1
$\begingroup$

Suppose we assume that the gravitational constant is varying with time: $$G=G_0 e^{-\frac{t}{t_0}}$$ where $t$ is the time from the Big Bang, and $G_0, t_0$ being some constants.

Assuming matter-only universe, which one of the expansion equation should we use to obtain the Hubble's parameter $H$?

Equation 1:

$$H^2=\left\{\frac{\dot R}{R}\right\}^2=\frac{8\pi G}{3}\rho_0\frac{R_0^3}{R^3}$$

Equation 2:

$$\frac{\partial (H^2R^2)}{\partial (R^2)}=\frac{\ddot R}{R}= -\frac{4\pi G}{3}\rho_0\frac{R_0^3}{R^3}$$

$\endgroup$
2
  • 1
    $\begingroup$ Making $G$ vary with time isn't as simple as modifying those equations of motion. You'll need to go all the way back to the Einstein-Hilbert action with the $G$ moved inside of the integral, then vary the action to derive new equations of motion. I'm unsure whether you should include varying the action with respect to $G$ to get an equation that determines how $G$ varies or not. $\endgroup$ – Sean Lake Oct 10 '16 at 5:20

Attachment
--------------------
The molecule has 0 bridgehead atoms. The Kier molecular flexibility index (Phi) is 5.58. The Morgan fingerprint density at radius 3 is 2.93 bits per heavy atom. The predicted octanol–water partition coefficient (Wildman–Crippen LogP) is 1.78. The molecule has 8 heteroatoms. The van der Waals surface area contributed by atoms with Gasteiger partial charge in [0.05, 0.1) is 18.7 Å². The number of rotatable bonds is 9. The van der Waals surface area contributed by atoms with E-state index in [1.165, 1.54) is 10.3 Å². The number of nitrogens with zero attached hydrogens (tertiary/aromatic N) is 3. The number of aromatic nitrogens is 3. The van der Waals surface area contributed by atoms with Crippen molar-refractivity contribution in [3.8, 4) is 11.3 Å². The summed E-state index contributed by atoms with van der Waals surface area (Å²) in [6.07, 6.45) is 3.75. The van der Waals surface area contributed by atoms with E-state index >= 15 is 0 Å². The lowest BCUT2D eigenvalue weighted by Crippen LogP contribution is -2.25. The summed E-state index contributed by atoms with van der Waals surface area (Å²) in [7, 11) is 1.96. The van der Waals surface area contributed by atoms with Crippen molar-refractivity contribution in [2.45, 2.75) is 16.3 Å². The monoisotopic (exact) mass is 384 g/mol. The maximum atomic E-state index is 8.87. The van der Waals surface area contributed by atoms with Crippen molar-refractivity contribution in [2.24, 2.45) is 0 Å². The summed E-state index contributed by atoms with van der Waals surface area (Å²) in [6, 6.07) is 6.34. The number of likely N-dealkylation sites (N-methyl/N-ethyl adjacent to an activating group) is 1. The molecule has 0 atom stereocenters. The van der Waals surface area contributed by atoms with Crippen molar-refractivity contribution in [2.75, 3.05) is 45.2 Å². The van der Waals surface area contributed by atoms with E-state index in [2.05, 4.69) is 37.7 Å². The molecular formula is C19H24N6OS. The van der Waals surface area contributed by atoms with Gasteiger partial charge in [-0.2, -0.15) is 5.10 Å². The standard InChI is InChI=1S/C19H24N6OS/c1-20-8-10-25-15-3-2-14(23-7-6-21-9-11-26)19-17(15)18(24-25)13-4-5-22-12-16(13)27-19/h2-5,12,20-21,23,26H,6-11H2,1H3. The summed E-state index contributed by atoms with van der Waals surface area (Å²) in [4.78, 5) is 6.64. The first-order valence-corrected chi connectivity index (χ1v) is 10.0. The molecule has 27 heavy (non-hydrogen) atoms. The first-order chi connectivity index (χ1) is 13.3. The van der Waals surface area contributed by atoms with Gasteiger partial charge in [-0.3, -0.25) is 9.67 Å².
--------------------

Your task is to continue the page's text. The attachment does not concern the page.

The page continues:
• $\begingroup$ Side question: If G = G(t) instead of G = G(x, y, z, t) as in this question, only one equation would not be the same, is that correct? Since varying the EH action in tensor notation is just doing 4 equations at once. $\endgroup$ – Doug Oct 27 '16 at 22:49

Your Answer

By clicking “Post Your Answer”, you agree to our terms of service, privacy policy and cookie policy

Browse other questions tagged or ask your own question.